Thursday, December 10, 2009

Interview on Happyesque

Happyesque, 'a journal of ideas and things', has posted an interview with me: 'Historically speaking about Singapore', in which I ponder whether history is cool, how Singaporeans deal with their history (or not) and how I feel about the poor old Padang. There are also some neat photos of the inside of our book.

They're also running a competition where you can win a signed copy of our book, if you simply describe Happyesque via Twitter/Facebook/email. Deadline: 13 December. More details are available here.


Tuesday, December 8, 2009

Searching for Saint Jack

Jack Flowers stood here

Speaking of the historical imagination, two weekends ago I went on the Jack of Hearts Mystery Tour, a bus tour of some of the shooting locations for the film Saint Jack, the only Hollywood film ever shot entirely in Singapore (and this was back in 1978). The tour was led by Saint Jack expert and film writer Ben Slater (above), who's meticulously chronicled the making of the film in his 2006 book Kinda Hot: The Making of Saint Jack in Singapore.

I didn't really have any expectations of the tour, just that it would be good fun for a public holiday afternoon. But after watching the film on the big screen and marvelling at what a character its Singapore was, then zipping around on the tour in the middle of a suitably moody wet afternoon, I was reminded afresh by how Singapore – as a person or a character, and one worthy of a biography – has experienced what Mark called the civic equivalent of a Michael Jackson-esque make-over.

Of the 15 or so stops on the tour (see A Nutshell Review for a blow-by-blow account), only the exteriors of Fullerton Building (now Fullerton Hotel), Raffles Hotel and Shangri-La Hotel are still immediately recognisable. Everything else has been demolished, stripped and/or sanitised. In some locations, such as the shophouse shown above, the dated hues of the streets captured in the film actually exude more insouciant panache than the self-conscious hyperreality of today's "conserved" and regularly repainted buildings.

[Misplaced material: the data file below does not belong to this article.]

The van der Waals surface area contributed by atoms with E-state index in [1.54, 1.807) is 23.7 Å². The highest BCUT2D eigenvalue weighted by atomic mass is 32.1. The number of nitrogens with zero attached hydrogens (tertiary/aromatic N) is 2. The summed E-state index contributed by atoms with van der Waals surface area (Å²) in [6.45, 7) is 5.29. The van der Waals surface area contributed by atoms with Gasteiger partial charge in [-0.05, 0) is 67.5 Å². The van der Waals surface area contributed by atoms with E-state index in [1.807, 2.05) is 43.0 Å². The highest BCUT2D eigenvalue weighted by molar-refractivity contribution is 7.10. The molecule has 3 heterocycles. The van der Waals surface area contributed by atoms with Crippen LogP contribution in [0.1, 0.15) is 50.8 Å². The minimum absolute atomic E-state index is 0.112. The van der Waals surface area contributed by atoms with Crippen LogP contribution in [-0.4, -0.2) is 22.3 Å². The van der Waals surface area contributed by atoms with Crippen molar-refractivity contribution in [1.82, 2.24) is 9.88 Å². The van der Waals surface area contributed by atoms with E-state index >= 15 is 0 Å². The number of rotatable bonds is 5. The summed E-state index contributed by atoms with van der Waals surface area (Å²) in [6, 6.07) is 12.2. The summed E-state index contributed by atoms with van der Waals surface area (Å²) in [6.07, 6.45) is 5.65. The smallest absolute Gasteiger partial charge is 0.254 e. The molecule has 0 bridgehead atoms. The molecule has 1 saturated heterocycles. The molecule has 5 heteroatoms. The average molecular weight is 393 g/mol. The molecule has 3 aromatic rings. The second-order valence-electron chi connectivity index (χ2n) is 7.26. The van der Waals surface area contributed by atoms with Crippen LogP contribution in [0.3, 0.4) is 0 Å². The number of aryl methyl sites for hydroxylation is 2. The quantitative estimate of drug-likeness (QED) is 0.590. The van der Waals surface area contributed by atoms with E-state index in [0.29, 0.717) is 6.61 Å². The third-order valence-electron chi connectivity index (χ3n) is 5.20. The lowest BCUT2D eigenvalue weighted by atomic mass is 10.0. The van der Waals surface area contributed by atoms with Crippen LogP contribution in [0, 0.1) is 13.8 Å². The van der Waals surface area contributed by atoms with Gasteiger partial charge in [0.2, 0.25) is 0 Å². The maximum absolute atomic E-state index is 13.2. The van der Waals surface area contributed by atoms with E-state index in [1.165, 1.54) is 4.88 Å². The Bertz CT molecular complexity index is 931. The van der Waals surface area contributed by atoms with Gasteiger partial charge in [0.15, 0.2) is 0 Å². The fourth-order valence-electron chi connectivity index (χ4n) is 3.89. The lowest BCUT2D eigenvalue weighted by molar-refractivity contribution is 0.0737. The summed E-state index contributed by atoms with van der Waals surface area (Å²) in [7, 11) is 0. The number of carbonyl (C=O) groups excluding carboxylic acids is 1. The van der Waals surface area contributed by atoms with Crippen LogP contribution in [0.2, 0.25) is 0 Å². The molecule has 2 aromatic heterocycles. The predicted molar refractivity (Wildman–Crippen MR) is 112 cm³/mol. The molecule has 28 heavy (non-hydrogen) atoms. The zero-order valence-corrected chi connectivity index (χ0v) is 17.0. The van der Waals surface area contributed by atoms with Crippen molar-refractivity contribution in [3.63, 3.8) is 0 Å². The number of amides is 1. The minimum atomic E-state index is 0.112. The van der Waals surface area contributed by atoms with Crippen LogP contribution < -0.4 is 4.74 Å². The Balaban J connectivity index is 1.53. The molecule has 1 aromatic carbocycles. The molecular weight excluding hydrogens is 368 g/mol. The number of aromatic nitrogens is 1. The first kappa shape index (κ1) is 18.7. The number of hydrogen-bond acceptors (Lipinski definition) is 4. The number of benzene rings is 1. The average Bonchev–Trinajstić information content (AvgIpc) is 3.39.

And all this, since just 1978.

Of course, Saint Jack is no documentary and it plays up a certain seedy, exoticised Singapore that suits its purposes. At the same time that the film crew was mucking about in overcrowded Chinatown and colourful Bugis Street, some Singapore families were adapting to new and neat HDB housing estates, while others were living in relatively undisturbed kampungs. Our book only briefly describes Singapore in the early 1970s, but if we were ever to go back and extend that epilogue into a full section, it would not be merely Singapore-the-charming-rogue that defined that decade.

Although it would be deliciously tempting, from a storyteller's point of view, to let him do so.


Friday, November 27, 2009

Setting the record straight (the not so mystical 'Chinatown walkabout')

Yu-Mei's previous post about our appearance in the Straits Times prompts me to write a further clarification, largely because my 'mystical Chinatown walkabout' was anything but (which in itself is quite revealing).

However, before anyone leaps in to slam the ST for yet another feeble attempt at 'responsible' journalism, let's be fair. Yu-Mei and I had arranged to meet the paper's very nice journalist at a cafe off Club Street, where the music was a bit loud and the ambiance not exactly conducive to conversation. Both of us were probably also a bit psyched, as we were about to give our first ever book reading. And so as the interview got underway and we started to talk over each other a bit (and at speed), I sensed our friendly reporter was struggling to take it all in, and that what she was getting might not be enough for her story.

Given this, I was grateful we got any coverage at all, even if some of what we were quoted as saying bore only a tangential relationship to what we had actually said or had written.